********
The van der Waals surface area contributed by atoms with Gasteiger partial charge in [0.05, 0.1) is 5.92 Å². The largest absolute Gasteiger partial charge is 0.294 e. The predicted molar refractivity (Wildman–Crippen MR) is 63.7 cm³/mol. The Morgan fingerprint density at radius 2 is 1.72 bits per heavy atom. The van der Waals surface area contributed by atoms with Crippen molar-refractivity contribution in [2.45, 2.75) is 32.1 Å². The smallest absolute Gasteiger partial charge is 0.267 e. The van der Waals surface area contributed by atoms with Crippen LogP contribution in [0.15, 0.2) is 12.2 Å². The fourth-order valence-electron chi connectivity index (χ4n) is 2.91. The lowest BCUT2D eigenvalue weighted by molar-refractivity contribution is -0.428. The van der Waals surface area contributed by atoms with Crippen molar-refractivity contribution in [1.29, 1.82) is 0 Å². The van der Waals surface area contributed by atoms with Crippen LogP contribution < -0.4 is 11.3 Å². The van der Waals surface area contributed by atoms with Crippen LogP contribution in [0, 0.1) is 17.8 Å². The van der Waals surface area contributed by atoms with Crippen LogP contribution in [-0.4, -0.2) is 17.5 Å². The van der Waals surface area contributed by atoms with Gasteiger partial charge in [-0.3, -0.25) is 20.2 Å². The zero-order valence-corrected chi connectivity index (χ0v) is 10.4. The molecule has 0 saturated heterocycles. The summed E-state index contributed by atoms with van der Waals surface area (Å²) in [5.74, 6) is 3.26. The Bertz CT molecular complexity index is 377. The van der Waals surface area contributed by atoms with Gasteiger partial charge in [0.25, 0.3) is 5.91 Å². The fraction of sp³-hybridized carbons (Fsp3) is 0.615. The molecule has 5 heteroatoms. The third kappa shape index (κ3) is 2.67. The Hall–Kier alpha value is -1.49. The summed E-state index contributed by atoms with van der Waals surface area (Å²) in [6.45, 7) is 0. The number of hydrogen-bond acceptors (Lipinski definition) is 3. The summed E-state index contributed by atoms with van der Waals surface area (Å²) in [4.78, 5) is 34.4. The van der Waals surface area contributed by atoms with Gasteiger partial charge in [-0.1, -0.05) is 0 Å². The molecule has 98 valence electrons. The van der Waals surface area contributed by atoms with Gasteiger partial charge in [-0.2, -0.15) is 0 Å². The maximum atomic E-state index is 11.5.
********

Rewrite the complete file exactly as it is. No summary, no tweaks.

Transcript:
The van der Waals surface area contributed by atoms with Gasteiger partial charge in [0.05, 0.1) is 5.92 Å². The largest absolute Gasteiger partial charge is 0.294 e. The predicted molar refractivity (Wildman–Crippen MR) is 63.7 cm³/mol. The Morgan fingerprint density at radius 2 is 1.72 bits per heavy atom. The van der Waals surface area contributed by atoms with Crippen molar-refractivity contribution in [2.45, 2.75) is 32.1 Å². The smallest absolute Gasteiger partial charge is 0.267 e. The van der Waals surface area contributed by atoms with Crippen LogP contribution in [0.15, 0.2) is 12.2 Å². The fourth-order valence-electron chi connectivity index (χ4n) is 2.91. The lowest BCUT2D eigenvalue weighted by molar-refractivity contribution is -0.428. The van der Waals surface area contributed by atoms with Crippen molar-refractivity contribution in [1.29, 1.82) is 0 Å². The van der Waals surface area contributed by atoms with Crippen LogP contribution < -0.4 is 11.3 Å². The van der Waals surface area contributed by atoms with Crippen LogP contribution in [0, 0.1) is 17.8 Å². The van der Waals surface area contributed by atoms with Crippen LogP contribution in [-0.4, -0.2) is 17.5 Å². The van der Waals surface area contributed by atoms with Gasteiger partial charge in [-0.3, -0.25) is 20.2 Å². The zero-order valence-corrected chi connectivity index (χ0v) is 10.4. The molecule has 0 saturated heterocycles. The summed E-state index contributed by atoms with van der Waals surface area (Å²) in [5.74, 6) is 3.26. The Bertz CT molecular complexity index is 377. The van der Waals surface area contributed by atoms with Gasteiger partial charge in [0.25, 0.3) is 5.91 Å². The fraction of sp³-hybridized carbons (Fsp3) is 0.615. The molecule has 5 heteroatoms. The third kappa shape index (κ3) is 2.67. The Hall–Kier alpha value is -1.49. The summed E-state index contributed by atoms with van der Waals surface area (Å²) in [6.45, 7) is 0. The number of hydrogen-bond acceptors (Lipinski definition) is 3. The summed E-state index contributed by atoms with van der Waals surface area (Å²) in [4.78, 5) is 34.4. The van der Waals surface area contributed by atoms with Gasteiger partial charge in [-0.1, -0.05) is 0 Å². The molecule has 98 valence electrons. The van der Waals surface area contributed by atoms with Gasteiger partial charge in [-0.2, -0.15) is 0 Å². The maximum atomic E-state index is 11.5.